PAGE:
to your crontab. If you need more or less frequent checks than every 15 minutes, just adjust the cron settings.
This setup leaves space for adding more than one account, for example your work email.
Reading & Writing
Now, let’s get to the mutt specific parts! I suggest you create a directory called
~/.mutt/ and put all of your mutt related stuff inside instead of a single
~/.muttrc/. The central configuration file is
~/.mutt/muttrc and if you use multiple accounts, I suggest to add additional account specific config files that get sourced once you enter a folder of the account in question:
folder-hook private/* source ~/.mutt/private.muttrc
First of all, let’s make sure we can read and send mails. Sending is trivial, just add a
set sendmail="/usr/bin/msmtp". Be aware, that a
set sendmail_wait=0 together with msmtp will lead to the problem that you won’t notice if sending mails failed unless you look into the logs.
Reading mail is no rocket science neither:
set mbox_type = Maildir set folder = ~/.mail/ set spoolfile = +private/INBOX mailboxes = +private/INBOX +private/flagged +private/drafts +private/sent +private/trash \ +private/spam +private/archive /var/log/mail/hynek
You have to add all your labels/folders to mailboxes of course.
The only essential part we’re missing here is how to search the archive and archive, delete and mark as spam single mails:
macro index E "<change-folder>+private/archive<enter><limit>~B " "search everything" macro index,pager A "<save-message>+private/archive<enter>" "move message to the archive" macro index D "<save-message>+private/trash<enter>" "move message to the trash" macro index S "<save-message>+private/spam<enter>" "mark message as spam"
These settings are obviously account specific, that’s why they reside inside of my
At this point, you can send, receive, read and write mails. Hooray!
There’s one blemish left: Reading mails in the respective folders doesn’t mark them read in the archive. Also, you have to start using Gmail’s labels as folders again for the same reason: One mail with three labels means three folders with an unread mail. I haven’t found a way to mitigate it but ignoring it and catch up from time to time. Let me know if you have found a cure!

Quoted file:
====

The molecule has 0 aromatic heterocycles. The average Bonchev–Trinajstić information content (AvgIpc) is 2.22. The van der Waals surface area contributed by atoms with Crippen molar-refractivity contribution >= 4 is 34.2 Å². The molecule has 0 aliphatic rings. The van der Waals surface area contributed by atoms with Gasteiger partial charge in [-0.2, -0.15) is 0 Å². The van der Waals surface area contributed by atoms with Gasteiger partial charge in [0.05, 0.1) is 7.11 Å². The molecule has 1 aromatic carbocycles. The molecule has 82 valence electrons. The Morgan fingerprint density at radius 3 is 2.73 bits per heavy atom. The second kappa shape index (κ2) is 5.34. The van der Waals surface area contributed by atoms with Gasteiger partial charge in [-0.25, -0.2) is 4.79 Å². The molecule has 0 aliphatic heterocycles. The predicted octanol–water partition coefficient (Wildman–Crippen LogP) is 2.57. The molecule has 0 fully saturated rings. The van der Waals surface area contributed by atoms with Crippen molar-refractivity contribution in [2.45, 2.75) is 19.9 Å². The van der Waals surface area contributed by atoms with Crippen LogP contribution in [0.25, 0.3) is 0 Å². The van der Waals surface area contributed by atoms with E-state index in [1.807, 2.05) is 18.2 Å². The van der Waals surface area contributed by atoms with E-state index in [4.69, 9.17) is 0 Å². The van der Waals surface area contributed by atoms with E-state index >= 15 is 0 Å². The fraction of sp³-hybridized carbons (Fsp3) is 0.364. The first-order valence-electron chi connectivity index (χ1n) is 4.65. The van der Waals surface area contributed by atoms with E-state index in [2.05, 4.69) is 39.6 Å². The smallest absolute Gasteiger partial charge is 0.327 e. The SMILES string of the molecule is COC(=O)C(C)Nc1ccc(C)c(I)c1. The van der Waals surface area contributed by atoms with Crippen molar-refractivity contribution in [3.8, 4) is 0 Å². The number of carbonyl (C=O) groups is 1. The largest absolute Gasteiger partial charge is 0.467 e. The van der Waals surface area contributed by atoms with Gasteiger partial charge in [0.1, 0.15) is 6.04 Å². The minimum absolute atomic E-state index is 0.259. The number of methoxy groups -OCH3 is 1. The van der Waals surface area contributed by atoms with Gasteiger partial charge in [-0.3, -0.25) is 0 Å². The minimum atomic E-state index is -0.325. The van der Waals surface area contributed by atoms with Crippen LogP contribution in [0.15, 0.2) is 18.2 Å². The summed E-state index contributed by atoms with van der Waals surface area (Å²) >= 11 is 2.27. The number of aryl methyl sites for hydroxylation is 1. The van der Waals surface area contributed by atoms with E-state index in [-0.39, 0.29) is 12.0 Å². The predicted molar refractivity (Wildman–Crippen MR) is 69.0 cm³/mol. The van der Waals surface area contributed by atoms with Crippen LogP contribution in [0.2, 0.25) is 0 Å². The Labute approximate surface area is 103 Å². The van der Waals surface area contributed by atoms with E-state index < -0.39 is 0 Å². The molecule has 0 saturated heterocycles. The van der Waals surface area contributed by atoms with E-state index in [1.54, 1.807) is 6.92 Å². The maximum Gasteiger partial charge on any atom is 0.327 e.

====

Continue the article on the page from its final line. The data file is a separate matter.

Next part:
One of the most compelling features of using Gmail and an Android phone is the omnipresence of my contacts. Luckily, there’s a way to have these very contacts also inside of mutt: goobook.
Unfortunately, you can’t install goobook directly using apt-get. But it’s a neatly packaged python module, so after a
sudo apt-get install python-pip you can install it using
sudo pip install goobook.
Configure it as following in
email: email@example.com password: yourgooglepassword
Integrating it with mutt is a simple matter of:
set query_command="goobook query %s" macro index,pager a "<pipe-message>goobook add<return>" "add sender to google contacts" bind editor <Tab> complete-query
From now on, pressing tab on in address fields queries your Google contacts and you can also use
Q to query the address book.
At this point I’ll leave you to your curiosity. If you need inspiration, have a look at Steve’s dotfiles mentioned above (mine are very similar). If something’s unclear, feel free to leave a comment or to contact me.